I have come to find out that I am a reflective person and frequently process through life events both large and small.  It’s how I am able to cope with everything. One thing that being a patient advocate has taught me is how to tell my story, to know what I need, and how to ask for it.  I must also give credit to the skills I have obtained and utilized as a social worker – I’ve learned where I can go for services and support.  But even though I possess this knowledge, there are still a ton of things I don’t know and don’t understand. There are also several questions I find I’m still asking myself.  One in particular I find myself coming back to: I wonder how many women have been in my position, who are uninformed of all of their options and resources, or are too scared to ask for what they need from their provider(s). This is a strong indication of how important communication skills are for both the patient and the provider.

Morgan is a metastatic cervical cancer survivor, Cervivor Ambassador, and the 2018 Cervivor Champion recipient. She lives and works in Winterset, IA as a dental assistant turned office manager, and she has the sweetest dachshund named Sassy. Morgan is currently in the middle of finishing her Masters in Social Work with the University of Iowa. She continues to advocate tirelessly in hopes her story can help others.

I Miss Her Everyday

Erica’s death was a day that I knew would come but it hit me harder than anything I could have ever imagined. Erica and I also prepared Wylee for that day and days after Mommy dies.

Erica believed in Living Life despite her diagnosis. That spilled over to her family life and she made sure that Wylee had his own incredible experiences and adventures — even at such a young age. We started him with counseling five years ago, but not just sitting on a couch talking about feelings. We were going out and living life, taking on new adventures and challenges. One of Wylee’s first solo adventures would be at Camp Kesem three years ago.

Camp Kesem is a youth camp for campers who have parents suffering with cancer. Wylee had just turned eight and had only slept over at family members houses. This camp was a five-day over-night camp where members of Ball State University are camp counselors. Erica and I have nicknames from our First Descents trip, an adult cancer camp, so Wylee was accustomed to the nicknaming process and after persuasion he finally went with Coyote!  

The Coyote that showed up at camp three years ago was so nervous but the Coyote I dropped off this week is so strong. He lives by the motto from his book, Living Life with Mommy’s Cancer, that “Everything Will Be Okay.”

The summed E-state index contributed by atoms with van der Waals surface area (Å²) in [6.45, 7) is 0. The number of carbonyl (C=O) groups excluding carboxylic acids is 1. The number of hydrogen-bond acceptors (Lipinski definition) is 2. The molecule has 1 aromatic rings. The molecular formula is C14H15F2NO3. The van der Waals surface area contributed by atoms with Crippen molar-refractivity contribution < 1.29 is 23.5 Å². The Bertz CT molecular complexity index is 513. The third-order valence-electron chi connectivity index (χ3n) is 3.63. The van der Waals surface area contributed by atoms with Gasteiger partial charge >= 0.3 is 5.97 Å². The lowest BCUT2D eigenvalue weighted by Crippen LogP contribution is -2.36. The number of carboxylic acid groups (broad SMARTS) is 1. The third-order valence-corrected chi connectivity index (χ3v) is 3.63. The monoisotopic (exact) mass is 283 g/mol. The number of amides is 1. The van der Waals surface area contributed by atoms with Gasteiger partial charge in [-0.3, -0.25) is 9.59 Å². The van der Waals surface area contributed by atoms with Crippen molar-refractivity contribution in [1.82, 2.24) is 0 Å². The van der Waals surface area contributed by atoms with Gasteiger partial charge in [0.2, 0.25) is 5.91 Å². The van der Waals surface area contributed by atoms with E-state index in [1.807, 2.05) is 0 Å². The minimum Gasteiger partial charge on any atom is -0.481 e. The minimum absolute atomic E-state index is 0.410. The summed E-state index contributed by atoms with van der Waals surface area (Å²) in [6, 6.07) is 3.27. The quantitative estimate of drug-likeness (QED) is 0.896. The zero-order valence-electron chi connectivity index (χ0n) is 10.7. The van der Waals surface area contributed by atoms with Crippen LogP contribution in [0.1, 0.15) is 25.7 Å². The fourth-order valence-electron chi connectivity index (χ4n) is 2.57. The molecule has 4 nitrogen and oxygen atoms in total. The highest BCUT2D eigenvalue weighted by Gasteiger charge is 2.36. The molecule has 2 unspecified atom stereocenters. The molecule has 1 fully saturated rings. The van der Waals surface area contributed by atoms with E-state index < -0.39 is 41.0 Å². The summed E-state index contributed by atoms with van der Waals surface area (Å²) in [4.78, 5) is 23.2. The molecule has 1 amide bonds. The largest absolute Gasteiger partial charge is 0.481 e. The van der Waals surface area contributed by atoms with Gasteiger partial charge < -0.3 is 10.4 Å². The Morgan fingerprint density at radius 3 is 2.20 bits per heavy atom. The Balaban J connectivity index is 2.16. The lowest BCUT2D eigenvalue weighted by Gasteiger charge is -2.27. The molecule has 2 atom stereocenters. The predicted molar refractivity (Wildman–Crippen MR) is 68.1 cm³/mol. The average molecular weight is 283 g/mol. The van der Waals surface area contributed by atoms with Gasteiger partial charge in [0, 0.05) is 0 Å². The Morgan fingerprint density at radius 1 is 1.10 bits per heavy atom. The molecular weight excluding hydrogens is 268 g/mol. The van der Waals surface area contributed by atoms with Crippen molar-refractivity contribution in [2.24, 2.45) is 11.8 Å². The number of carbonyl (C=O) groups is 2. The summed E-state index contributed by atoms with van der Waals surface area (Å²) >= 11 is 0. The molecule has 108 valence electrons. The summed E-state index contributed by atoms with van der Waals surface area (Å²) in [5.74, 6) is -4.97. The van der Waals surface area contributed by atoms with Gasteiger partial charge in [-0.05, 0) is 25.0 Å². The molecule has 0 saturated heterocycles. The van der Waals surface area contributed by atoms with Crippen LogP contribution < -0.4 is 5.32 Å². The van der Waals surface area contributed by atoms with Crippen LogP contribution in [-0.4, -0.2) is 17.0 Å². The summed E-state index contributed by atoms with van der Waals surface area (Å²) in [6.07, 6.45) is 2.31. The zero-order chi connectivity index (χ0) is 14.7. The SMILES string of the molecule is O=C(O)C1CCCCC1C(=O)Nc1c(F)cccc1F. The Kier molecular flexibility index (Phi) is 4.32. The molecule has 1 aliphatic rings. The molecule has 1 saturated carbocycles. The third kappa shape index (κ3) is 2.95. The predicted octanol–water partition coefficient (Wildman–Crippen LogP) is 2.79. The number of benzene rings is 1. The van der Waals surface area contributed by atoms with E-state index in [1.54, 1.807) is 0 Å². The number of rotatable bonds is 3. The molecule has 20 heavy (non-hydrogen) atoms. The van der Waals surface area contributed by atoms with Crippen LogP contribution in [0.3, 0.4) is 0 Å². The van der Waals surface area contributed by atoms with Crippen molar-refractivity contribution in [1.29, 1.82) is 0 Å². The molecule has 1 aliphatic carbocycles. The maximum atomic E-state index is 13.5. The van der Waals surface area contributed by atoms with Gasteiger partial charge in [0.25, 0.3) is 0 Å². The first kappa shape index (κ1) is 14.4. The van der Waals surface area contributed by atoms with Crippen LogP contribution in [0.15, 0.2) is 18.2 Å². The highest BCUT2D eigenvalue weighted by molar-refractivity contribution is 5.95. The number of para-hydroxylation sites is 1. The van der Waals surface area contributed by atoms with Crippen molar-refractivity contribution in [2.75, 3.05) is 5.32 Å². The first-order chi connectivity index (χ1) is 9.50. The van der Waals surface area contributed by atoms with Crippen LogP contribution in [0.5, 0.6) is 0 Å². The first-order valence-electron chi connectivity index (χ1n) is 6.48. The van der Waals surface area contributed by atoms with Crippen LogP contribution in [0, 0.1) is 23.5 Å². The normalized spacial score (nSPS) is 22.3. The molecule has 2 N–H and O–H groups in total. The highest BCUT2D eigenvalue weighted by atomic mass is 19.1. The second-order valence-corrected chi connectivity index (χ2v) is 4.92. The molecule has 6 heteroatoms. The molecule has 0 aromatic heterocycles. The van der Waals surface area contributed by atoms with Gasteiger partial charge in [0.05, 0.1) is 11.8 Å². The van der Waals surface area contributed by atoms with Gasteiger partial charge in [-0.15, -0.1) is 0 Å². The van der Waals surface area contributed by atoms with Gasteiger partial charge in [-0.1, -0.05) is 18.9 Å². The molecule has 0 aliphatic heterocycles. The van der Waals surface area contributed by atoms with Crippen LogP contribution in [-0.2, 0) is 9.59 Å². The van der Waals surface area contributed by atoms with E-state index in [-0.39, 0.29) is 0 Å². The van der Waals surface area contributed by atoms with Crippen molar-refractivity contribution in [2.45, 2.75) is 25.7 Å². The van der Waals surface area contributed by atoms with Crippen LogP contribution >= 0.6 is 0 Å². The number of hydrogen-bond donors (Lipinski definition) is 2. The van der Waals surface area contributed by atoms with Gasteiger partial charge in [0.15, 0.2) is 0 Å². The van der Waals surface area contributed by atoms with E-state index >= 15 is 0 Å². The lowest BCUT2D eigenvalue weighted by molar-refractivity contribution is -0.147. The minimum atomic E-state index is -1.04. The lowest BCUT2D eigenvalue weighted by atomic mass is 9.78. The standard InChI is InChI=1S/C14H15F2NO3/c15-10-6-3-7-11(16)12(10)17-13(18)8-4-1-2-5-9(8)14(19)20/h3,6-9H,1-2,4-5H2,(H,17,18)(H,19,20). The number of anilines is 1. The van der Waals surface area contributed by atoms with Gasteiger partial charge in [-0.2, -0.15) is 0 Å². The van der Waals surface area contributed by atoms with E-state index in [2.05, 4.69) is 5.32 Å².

Before this camp, I had now had the parental responsibility that would normally default to Mommy. I went through the packing list with him. I went to the store and bought all the things — flashlight, bug spray, swim gear, clothes and of course crazy socks! Erica would be so proud! I invested a lot more into this week than I normally do. It meant so much to me that Coyote was going to be surrounded by love, surrounded by other children that understand and that he could feel comfortable to have conversations that his school friends just don’t understand. 

When I dropped Wylee off, I became teary eyed for the first time. If you knew Erica, she didn’t really cry. She never really seemed vulnerable and more often than not was controlling the situation or supporting someone else. I miss her. 

I think about Erica all the time. I notice it most when I want to tell her about my day or to see what dinner plans we have. I notice even more when I don’t have something planned for an upcoming weekend. I miss her checking in with her friends Tamika, Tripps and Hugo. Getting the skinny on their lives and what they are up to. That person that I loved and slept next to every night is gone but my memories of her have not faded. I love and will always love Erica Lee. The presence she left are visible within our son, Wylee. He has her blue eyes, her smile and wit. Her legacy will continue on with the gifts she has bestowed upon me.

Erica may be gone, but I see her everyday in Wylee and it’s how I know that everything will be okay.

JR Stum is a Cervivor supporter who lives in Indiana. He is often proudly sporting his Cervivor shades around town. JR honors his late wife, Erica, by sharing her story as often as possible and making sure that he and Wylee are out there Living Life.